Thursday, September 1, 2016

Trout's Team Costing Him Another MVP Award

Trout's team is the only thing stopping him from winning MVP (
The regular season ends one month from tomorrow, and we still have no idea who the American League's Most Valuable Player is going to be. Will it be Josh Donaldson again? Maybe! Could Jose Altuve become the shortest MVP in baseball history? Possibly! Does Mookie Betts have a chance? Absolutely!

Mike Trout, unfortunately, has no chance. He'll get plenty of votes, of course, perhaps even enough to finish second again (something he's accomplished three times already). But because the Angels have been so bad, and the rest of the competition is so good, voters are going to give the award to someone else. Again.

Trout's annual MVP snubs are getting ridiculous. Everyone knows he's the best player in baseball, the way you know the sky is blue and the earth is round, and the stats back it up. But when the recipient is named in November, it won't be Trout. It will be Donaldson, who edged him last year, or Altuve, or maybe even Betts. Heck, David Ortiz probably has a better chance than Trout at his point. Ironically, the player with the best statistical case appears least likely to win.

Trout still has a month to build his case, but it won't matter how well he plays down the stretch. Last year he had a 1.078 OPS in September--his highest of any month--while nearly leading Los Angeles into the playoffs, and it still wasn't enough. He can hit .400 with 12 home runs over the next five weeks, and it's not going to make an ounce of difference because the Angels have been out of contention for months.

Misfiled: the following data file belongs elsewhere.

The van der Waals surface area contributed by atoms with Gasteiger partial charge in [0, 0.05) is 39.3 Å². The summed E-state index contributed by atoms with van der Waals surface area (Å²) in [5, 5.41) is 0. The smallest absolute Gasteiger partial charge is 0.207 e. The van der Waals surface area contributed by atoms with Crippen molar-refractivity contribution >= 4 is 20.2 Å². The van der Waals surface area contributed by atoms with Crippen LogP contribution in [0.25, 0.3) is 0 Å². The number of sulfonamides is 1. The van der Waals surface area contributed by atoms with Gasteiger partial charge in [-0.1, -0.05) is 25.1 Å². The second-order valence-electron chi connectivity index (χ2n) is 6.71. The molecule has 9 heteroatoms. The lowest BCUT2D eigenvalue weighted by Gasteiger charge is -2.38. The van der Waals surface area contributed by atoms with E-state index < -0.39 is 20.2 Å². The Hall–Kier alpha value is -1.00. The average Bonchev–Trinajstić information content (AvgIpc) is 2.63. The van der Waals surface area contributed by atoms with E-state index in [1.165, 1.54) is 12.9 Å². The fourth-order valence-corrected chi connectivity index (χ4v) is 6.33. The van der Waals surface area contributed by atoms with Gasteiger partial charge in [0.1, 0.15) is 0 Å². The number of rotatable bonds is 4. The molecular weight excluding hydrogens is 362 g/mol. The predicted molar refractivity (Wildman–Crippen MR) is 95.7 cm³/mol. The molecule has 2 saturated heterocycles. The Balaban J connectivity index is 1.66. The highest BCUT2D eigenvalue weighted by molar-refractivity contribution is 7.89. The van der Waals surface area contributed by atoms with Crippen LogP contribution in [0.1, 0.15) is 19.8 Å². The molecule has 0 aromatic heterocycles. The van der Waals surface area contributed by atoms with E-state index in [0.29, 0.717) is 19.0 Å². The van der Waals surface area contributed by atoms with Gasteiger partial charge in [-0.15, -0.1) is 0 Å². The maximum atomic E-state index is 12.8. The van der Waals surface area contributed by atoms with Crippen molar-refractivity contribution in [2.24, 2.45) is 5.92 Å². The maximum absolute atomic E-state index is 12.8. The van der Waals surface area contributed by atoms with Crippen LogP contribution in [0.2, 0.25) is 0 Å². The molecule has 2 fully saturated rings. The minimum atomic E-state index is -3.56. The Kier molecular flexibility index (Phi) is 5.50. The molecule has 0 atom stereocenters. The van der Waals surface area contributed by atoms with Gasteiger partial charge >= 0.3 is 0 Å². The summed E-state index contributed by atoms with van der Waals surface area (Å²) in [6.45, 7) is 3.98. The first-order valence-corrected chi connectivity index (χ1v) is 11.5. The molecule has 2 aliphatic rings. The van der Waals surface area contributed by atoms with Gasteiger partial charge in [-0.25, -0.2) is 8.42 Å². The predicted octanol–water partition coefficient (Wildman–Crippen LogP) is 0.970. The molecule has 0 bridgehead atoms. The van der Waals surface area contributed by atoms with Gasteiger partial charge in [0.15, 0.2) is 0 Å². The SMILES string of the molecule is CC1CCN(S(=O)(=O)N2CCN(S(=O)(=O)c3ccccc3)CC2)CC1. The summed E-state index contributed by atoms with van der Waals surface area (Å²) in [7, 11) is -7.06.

And so Trout will finish his fifth full season with one MVP award, even though he should have five. He deserved to win over Miguel Cabrera in 2012 and 2013, and he deserved to win over Donaldson last year. Ironically, the year he did win--2014--was probably his worst year, but LA ran away with the division so Trout won in a landslide (unanimously, actually).

His career is starting to look an awful lot like that of Willie Mays, who won his first MVP at 22--the same age Trout won his--but then didn't win another one until he was 33. Like Trout, Mays led the league in WAR pretty much every year and was widely believed to be the best player in baseball, but the Giants were generally mediocre and he suffered at the polls as a result. Sixty years later, the same thing is happening to Trout.

But people really need to stop penalizing Trout for the lack of talent around him, especially since playing for a winning team is not part of the award criteria. It's not his fault the Angels have failed to surround him with adequate talent, or that they've been hamstrung by overpaying the likes of Albert Pujols, Josh Hamilton, and C.J. Wilson. As bad as they've been with him, just imagine how much worse they'd be without him. It's possible they'd have the worst record in baseball were it not for Trout, which, in a world where the Braves exist, is a scary thought.

So while Trout isn't leading his team to the playoffs this year, at least he's keeping them out of last place (not even peak Alex Rodriguez-on-steroids was able to do that in Texas). Trout has the talent to transform a .500 team into a contender all by himself, but the problem is that he's not on a .500 team. He's still making a huge difference in the standings, just not one that many people care about.